|The story of how I came to be who I am today is a little twisted. Nine years ago, I was outted as a lesbian to my parents by my girlfriend at the time. A month later, I was outted to my school by someone I considered to be a trusted confidante. Despite the torment I endured both at home and at school, I was never ashamed of who I was. When the chips fell, I didn’t give a damn who knew I loved women. All that mattered was that I could finally be myself. |
Now, let’s fast forward two and a half years, to when I met the person who began the process which led me to who I am today.
I’d met a woman (at the time) named ‘L’ who was thirty-eight years old, twenty years my senior. She was then known as a very butch leather dyke in the BDSM community. With ‘L’ my interest in BDSM flourished in an experience that was so eye-opening and life changing that it is hard to even begin to describe.
Half-way through our short romance of nine months, ‘L’ disclosed to me that she out-of-place with regards to her gender. She told me that she always felt like a man trapped in a woman’s body. Though I have always been a very open-minded and accepting person, the idea of her transitioning didn’t phase or shock me in the least. My issue was, “How will I identify?” That was the question that plagued me in the months that followed her disclosure to me.
I didn’t want to be labeled as bisexual, as I didn’t like the stigma attached to that word (a stigma that even I, myself hold on to), nor did I feel like it would accurately depict my sexual orientation. Though I knew that it would also be impossible for me to flat out say I was a lesbian as well. So where did that leave me?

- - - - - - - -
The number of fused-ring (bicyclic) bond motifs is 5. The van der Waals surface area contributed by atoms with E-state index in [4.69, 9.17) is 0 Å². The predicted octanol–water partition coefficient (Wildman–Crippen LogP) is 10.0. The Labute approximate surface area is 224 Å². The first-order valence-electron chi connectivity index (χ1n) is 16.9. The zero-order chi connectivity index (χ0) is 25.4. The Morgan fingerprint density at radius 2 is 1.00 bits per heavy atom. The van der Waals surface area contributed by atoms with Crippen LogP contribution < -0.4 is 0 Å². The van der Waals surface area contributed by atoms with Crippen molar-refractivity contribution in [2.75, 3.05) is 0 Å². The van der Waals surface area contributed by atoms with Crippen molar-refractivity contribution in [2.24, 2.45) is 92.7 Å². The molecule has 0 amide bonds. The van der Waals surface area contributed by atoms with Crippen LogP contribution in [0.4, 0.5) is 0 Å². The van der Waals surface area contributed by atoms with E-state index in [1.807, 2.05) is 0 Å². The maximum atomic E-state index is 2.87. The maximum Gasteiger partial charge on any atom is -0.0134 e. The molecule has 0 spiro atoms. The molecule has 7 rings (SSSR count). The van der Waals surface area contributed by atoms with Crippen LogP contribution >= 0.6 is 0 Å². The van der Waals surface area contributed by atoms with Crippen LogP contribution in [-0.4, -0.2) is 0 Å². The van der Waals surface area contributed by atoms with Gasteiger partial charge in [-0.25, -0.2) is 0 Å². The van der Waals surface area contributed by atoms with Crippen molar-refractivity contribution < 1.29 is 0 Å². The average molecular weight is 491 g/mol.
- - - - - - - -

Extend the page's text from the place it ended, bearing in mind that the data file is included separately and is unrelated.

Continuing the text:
For a long time I felt like my sexual orientation was an enigma. Like there was no accurate way to describe myself – to me.
Though ‘L’ and I parted ways, for reasons completely unrelated to her transition, I was still perplexed by what my sexual orientation really was. You see, I am very much a black and white person when it comes to me. The outside world is a different story, but when it comes to Ms. Honesty, I like clarity.
Fast forward again, this time five years, to when I met Chase. Chase was daunting. A beautiful mind, an amazing view of the world, but faulted none the less, as we all are. Though presently Chase is still pre-op and has yet to begin taking testosterone or T, he still prefers to be referred to in male pronouns, as that is what makes him most comfortable.
In the eight months that Chase and I were involved, he had come to the realization that he was not comfortable identifying as a female, and began exploring more with regards to gender bending and transgender life. Chase and I had several discussions about his considering transitioning, as well as gender bending. He was always afraid that I would be embarrassed or, paranoid, or closeted when it came to who he was, and what he was choosing to do. I never blinked an eye, nothing about Chase’s transition bothered me, my main concern was that he was happy and learning and growing, and I was willing to be there every step of the way.
I think the best thing about my involvement with Chase, was watching him come in to his skin, which in turn helped me come into mine. The emotional, mental and physical processes that one undergoes when gender bending or deciding to undergo gender re-assignment is an intoxicating experience to witness.
Almost instantaneously, I was comfortable with me, I was comfortable living in a gray area, and I was comfortable with referring to myself as a ‘Queer Femme’. When I refer to myself as such, I don’t feel like I am bound by the social paradigm of sexual orientation and gender theories. Yes, I still love women, but, I love FTMs more.
Sometimes, I sit and reflect on how I evolved from a pride flag waving, pussy loving lesbian, to a sexually diverse queer femme. My experience, though miniscule in the grand scheme of transgender identity, has been very eye-opening to me. I’ve learned that even when it comes down to my orientation, I still blatantly cross the boundaries of what is considered to be the ‘norm’. I’m still proud of who I am , and inevitably, I am ever-changing as is the world and most importantly, I still don’t give a damn what anyone thinks!